Wednesday, September 30, 2009

Oak Abuse, Part 4

We received notification from the Plant Disease Clinic: It is oak wilt. This is one of those cases where you hate to be right, and wish you had been wrong.

Now comes the task of protecting the adjacent trees from the fungus. Now that one tree got infected via the inefficient means of a picnic beetle carrying fungal spores from a diseased tree to the May 22 pruning wounds made on this tree, oak wilt now becomes a much deadlier threat, spreading at an approximate rate of 30 feet per year through the roots from one tree to the next.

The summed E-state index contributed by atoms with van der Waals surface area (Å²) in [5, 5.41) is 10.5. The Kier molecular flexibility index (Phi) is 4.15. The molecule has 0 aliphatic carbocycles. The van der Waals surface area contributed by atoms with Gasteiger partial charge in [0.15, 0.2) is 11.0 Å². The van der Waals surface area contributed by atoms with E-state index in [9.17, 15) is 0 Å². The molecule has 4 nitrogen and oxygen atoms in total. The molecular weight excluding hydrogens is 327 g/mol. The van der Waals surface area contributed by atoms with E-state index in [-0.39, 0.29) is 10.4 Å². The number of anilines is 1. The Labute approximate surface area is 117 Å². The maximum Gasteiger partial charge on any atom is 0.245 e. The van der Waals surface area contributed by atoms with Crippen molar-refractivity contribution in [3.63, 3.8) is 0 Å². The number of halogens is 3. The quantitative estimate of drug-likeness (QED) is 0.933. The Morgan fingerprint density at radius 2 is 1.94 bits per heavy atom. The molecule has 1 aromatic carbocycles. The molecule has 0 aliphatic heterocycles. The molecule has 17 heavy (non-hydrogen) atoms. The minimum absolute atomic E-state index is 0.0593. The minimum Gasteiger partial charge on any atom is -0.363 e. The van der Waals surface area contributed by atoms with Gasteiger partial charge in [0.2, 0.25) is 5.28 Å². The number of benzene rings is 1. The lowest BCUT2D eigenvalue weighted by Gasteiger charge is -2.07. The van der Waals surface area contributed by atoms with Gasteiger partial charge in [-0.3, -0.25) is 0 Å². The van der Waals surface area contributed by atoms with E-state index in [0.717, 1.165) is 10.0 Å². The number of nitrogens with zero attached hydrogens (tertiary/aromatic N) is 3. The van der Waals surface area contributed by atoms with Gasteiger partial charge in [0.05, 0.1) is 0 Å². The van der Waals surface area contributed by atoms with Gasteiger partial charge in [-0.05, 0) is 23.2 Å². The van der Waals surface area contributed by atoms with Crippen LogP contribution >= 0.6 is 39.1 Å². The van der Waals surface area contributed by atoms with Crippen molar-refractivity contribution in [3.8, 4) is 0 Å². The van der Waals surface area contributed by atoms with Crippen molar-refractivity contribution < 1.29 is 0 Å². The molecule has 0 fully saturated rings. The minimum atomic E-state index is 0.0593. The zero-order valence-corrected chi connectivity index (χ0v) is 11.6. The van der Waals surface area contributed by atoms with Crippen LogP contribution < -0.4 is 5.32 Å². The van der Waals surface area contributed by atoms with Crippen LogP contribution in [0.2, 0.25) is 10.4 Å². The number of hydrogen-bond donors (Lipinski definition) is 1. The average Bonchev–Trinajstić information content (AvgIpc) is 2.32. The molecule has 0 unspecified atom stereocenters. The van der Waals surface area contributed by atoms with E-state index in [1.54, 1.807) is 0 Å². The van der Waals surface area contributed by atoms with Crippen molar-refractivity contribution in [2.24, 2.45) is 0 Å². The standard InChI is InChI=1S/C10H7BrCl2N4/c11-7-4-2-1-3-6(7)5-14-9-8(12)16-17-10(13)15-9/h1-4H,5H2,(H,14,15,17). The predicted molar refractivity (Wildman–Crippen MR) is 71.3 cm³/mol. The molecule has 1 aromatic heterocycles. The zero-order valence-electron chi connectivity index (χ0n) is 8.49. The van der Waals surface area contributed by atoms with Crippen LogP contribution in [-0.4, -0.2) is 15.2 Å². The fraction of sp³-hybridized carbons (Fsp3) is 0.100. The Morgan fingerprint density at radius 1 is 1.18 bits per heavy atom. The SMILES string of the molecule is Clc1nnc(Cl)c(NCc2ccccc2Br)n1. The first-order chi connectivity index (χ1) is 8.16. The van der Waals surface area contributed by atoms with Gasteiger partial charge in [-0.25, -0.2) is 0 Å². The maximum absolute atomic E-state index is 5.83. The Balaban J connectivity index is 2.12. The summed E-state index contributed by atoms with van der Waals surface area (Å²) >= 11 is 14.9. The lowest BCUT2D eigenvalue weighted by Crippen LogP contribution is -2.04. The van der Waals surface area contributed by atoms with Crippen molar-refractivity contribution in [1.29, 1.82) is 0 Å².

Oak wilt transmission overland via the picnic beetle is a question of "if." Transmission via the root systems is a matter of "when." Oak trees form root grafts with nearby oaks of the same species - northern red oak to northern red oak, bur oak to bur oak, etc. Whether this is an example of aboreal socialism which allows a stand of oaks to share water and nutrient resources, or is a Darwinian means by which stronger oaks draw upon the resources of weaker ones, I don't know.

What I do know is it makes a great highway by which systemic fungal infections can travel from one oak tree to the next... and the next... and the next.

But we have been hard at work getting the right people involved in preventing the spread of the fungus to adjacent trees, and these experts have more tools at their disposal than they did 20 years ago when I was first learning about and giving talks about oak wilt.

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